Contact: Marla Paul at (312) 503-8928 or at
Linda Teplin Tracks Health of Youth Who Fall Between the Cracks
CHICAGO—During polite chitchat at cocktail parties, someone will ask Linda A. Teplin, PhD, what she does for a living. Dr. Teplin then rivets guests with stories about her research on youth in the juvenile justice system—their drug use, mental disorders, and violent deaths. Invariably, someone will stop sipping his glass of pinot noir and interject, “Interesting study. But don’t we know this already?”
No, actually, we don’t. Research abounds on who becomes delinquent, but most of the studies stop there. Dr. Teplin’s work—at the Psycho-Legal Studies Program at Northwestern University’s Feinberg School of Medicine—looks at kids not only when they are in a juvenile justice facility, but after they are released and become young adults and even parents.
“We do studies no one else wants to do or think can’t be done,” said Dr. Teplin, Owen L. Coon Professor of Psychiatry and Behavioral Sciences in the Department of Psychiatry and Behavioral Sciences. “We study people who fall between the cracks.” Her groundbreaking, large-scale longitudinal study of juvenile justice youth—called the Northwestern Juvenile Justice Project—was the first comprehensive study of mental health and substance abuse disorders in this population.
Launched in 1995, the pioneering project recruited, tracks, and interviews 1,829 participants to examine their ongoing health needs and the trajectories of their lives. It’s no small feat keeping in touch with these highly mobile subjects.
But Dr. Teplin isn’t easily daunted, a trait she credits to her late mother, Shirley Teplin. When Teplin was five years old, she recalls being awed by ballet dancers leaping and spinning on the TV screen.
“I asked my mom, ‘How do you learn to do that?’ She said, ‘Nothing is difficult. Some things just take longer to learn.’ Because of my mom, I have the tenacity of a Jack Russell terrier,” Dr. Teplin said fondly. “If you say no, I’ll persevere until I get what we need.”
Her team of interviewers for the Northwestern Juvenile Justice Project keep track of participants using a sophisticated computerized system developed by Karen Abram, PhD, associate professor of psychiatry and behavioral sciences and associate director of the Psycho-Legal Studies Program. Dr. Abram and her staff stay in touch with their subjects by sending personalized birthday cards, occasional gifts like donated tickets to a White Sox game, and refrigerator magnets that remind them “don’t forget to call us if you move.” Participants who are incarcerated receive money orders.
To find subjects, these intrepid interviewers visit high-crime neighborhoods, jails, and prisons. They trudge up foul-smelling, unlit stairwells in local housing projects. They once interviewed a stripper on her coffee break.
But the study has lost 76 of its subjects to violent deaths since it began, a number that shocks and saddens Dr. Teplin. Some were as young as 15. “We read the metro section in the newspaper to get leads on who died,” Dr. Teplin said. “I remember the day when two of our kids were killed in drive-by shootings.”
“The public is riveted by mass shootings like Columbine and Virginia Tech. But mass school shootings, while tragic, are rare occurrences. Few people seem concerned about the daily tragedy of inner-city kids dying.”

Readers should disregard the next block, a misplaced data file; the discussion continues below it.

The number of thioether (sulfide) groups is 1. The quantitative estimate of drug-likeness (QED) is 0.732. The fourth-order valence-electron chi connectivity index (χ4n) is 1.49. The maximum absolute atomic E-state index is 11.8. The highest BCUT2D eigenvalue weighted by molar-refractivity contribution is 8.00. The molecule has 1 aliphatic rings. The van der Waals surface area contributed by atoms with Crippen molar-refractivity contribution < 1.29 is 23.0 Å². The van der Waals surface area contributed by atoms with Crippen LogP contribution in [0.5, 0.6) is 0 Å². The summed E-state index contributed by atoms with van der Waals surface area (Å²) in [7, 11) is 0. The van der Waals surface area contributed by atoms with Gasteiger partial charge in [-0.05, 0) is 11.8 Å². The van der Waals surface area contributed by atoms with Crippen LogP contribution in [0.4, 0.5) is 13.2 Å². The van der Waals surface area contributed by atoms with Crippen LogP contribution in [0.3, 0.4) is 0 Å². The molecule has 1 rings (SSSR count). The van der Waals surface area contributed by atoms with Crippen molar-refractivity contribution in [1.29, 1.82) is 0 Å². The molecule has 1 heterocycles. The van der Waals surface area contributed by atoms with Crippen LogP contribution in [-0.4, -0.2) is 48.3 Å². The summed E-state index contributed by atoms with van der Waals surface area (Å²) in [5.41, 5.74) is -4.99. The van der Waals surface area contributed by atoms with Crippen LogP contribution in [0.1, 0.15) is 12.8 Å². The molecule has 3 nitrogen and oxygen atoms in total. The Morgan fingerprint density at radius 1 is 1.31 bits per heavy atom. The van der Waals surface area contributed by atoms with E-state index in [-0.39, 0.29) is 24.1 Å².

The latest phase in the Northwestern Juvenile Project, for which Dr. Teplin was recently awarded a $5,710,368 grant from the National Institute of Drug Abuse, will focus on the relationship between substance use and HIV/AIDS risk behaviors from adolescence through young adulthood.
The five-year-study will examine participants’ sex and injection-risk behaviors and will test them for HIV/AIDS and other sexually transmitted diseases. The findings will ultimately guide intervention and prevention strategies for people who are at the highest risk for these diseases.
“My goal is to conduct studies that guide national public health policy,” Dr. Teplin said. Her research is widely used by government agencies and has been cited in Supreme Court hearings and in five Surgeon General reports.
For the new phase of the project, researchers will interview 758 of the original participants, now ages 20 to 30 years old. The subject base includes a large sample of women. “Studying females is critical because their numbers in the justice system are increasing at a faster rate than males’ and are at an all time high,” Dr. Teplin noted.
Studying juveniles in jail might seem an unusual career choice for “a nice girl from Rogers Park,” as Dr. Teplin describes herself. Her interest was sparked by her first major study in 1977, for which she rode in police cars for 14 months to see how police managed people with severe mental disorders on the street.
“After deinstitutionalization, police had become street corner psychiatrists. After that study, I decided I wanted to do research that made a difference,” she said.
Dr. Teplin’s career and numerous awards and honors—including the prestigious National Institute of Mental Health MERIT Award and being chosen a fellow in the American Psychological Association—would have stunned her junior-high school principal. He called her parents into his office to tell them their daughter wasn’t “college material” and belonged in the secretarial track. In high school, Dr. Teplin ranked in the bottom half of her class and scored poorly on standardized tests.
But she went to graduate school because she didn’t want to be a secretary or any of the traditional occupations for women in the late 1960s. When Dr. Teplin emerged with a PhD degree, she joined the medical school faculty at Northwestern.
She never forgets her narrow brush with a life in which she might have fulfilled her former principal’s low expectations. “I value every day,” she said.
Posted May 24, 2007